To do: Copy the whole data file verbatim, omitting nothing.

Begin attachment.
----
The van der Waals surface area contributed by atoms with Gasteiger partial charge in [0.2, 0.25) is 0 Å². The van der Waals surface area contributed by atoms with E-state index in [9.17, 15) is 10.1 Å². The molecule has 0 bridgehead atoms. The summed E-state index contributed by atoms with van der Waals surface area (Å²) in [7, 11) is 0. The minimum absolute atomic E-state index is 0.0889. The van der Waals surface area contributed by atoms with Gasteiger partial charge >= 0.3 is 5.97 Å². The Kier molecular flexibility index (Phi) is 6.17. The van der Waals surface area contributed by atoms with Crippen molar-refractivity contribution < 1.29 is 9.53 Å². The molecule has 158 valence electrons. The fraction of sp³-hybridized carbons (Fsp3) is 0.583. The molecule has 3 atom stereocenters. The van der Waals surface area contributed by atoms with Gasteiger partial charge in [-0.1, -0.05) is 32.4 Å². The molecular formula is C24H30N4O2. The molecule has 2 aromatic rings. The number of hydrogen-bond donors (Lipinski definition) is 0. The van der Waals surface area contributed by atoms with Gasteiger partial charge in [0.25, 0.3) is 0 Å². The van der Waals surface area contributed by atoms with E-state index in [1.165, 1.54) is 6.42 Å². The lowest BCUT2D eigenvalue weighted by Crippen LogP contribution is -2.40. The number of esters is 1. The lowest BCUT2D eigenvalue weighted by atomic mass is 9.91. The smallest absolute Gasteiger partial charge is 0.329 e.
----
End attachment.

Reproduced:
The van der Waals surface area contributed by atoms with Gasteiger partial charge in [0.2, 0.25) is 0 Å². The van der Waals surface area contributed by atoms with E-state index in [9.17, 15) is 10.1 Å². The molecule has 0 bridgehead atoms. The summed E-state index contributed by atoms with van der Waals surface area (Å²) in [7, 11) is 0. The minimum absolute atomic E-state index is 0.0889. The van der Waals surface area contributed by atoms with Gasteiger partial charge >= 0.3 is 5.97 Å². The Kier molecular flexibility index (Phi) is 6.17. The van der Waals surface area contributed by atoms with Crippen molar-refractivity contribution < 1.29 is 9.53 Å². The molecule has 158 valence electrons. The fraction of sp³-hybridized carbons (Fsp3) is 0.583. The molecule has 3 atom stereocenters. The van der Waals surface area contributed by atoms with Gasteiger partial charge in [-0.1, -0.05) is 32.4 Å². The molecular formula is C24H30N4O2. The molecule has 2 aromatic rings. The number of hydrogen-bond donors (Lipinski definition) is 0. The van der Waals surface area contributed by atoms with Gasteiger partial charge in [0.25, 0.3) is 0 Å². The van der Waals surface area contributed by atoms with E-state index in [1.165, 1.54) is 6.42 Å². The lowest BCUT2D eigenvalue weighted by Crippen LogP contribution is -2.40. The number of esters is 1. The lowest BCUT2D eigenvalue weighted by atomic mass is 9.91. The smallest absolute Gasteiger partial charge is 0.329 e.